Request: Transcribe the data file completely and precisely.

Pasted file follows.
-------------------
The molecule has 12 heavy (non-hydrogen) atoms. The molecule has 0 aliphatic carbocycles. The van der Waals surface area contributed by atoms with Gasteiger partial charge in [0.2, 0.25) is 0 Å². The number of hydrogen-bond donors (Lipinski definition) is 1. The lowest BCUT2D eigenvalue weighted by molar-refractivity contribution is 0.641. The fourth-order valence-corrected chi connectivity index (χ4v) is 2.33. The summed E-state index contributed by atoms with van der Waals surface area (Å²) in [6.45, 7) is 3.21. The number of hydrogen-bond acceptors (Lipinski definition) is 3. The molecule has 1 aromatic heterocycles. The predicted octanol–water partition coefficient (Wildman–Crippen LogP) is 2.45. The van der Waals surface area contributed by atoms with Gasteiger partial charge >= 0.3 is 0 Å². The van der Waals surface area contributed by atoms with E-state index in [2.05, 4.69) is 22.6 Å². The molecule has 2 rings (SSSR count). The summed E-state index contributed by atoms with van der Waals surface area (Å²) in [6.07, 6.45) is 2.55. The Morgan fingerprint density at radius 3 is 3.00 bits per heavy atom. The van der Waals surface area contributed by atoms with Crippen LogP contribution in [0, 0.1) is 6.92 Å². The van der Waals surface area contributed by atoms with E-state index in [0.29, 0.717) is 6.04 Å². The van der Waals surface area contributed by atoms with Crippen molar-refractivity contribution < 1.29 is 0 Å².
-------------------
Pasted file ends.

The molecule has 12 heavy (non-hydrogen) atoms. The molecule has 0 aliphatic carbocycles. The van der Waals surface area contributed by atoms with Gasteiger partial charge in [0.2, 0.25) is 0 Å². The number of hydrogen-bond donors (Lipinski definition) is 1. The lowest BCUT2D eigenvalue weighted by molar-refractivity contribution is 0.641. The fourth-order valence-corrected chi connectivity index (χ4v) is 2.33. The summed E-state index contributed by atoms with van der Waals surface area (Å²) in [6.45, 7) is 3.21. The number of hydrogen-bond acceptors (Lipinski definition) is 3. The molecule has 1 aromatic heterocycles. The predicted octanol–water partition coefficient (Wildman–Crippen LogP) is 2.45. The van der Waals surface area contributed by atoms with Gasteiger partial charge >= 0.3 is 0 Å². The van der Waals surface area contributed by atoms with E-state index in [2.05, 4.69) is 22.6 Å². The molecule has 2 rings (SSSR count). The summed E-state index contributed by atoms with van der Waals surface area (Å²) in [6.07, 6.45) is 2.55. The Morgan fingerprint density at radius 3 is 3.00 bits per heavy atom. The van der Waals surface area contributed by atoms with Crippen LogP contribution in [0, 0.1) is 6.92 Å². The van der Waals surface area contributed by atoms with E-state index in [0.29, 0.717) is 6.04 Å². The van der Waals surface area contributed by atoms with Crippen molar-refractivity contribution < 1.29 is 0 Å².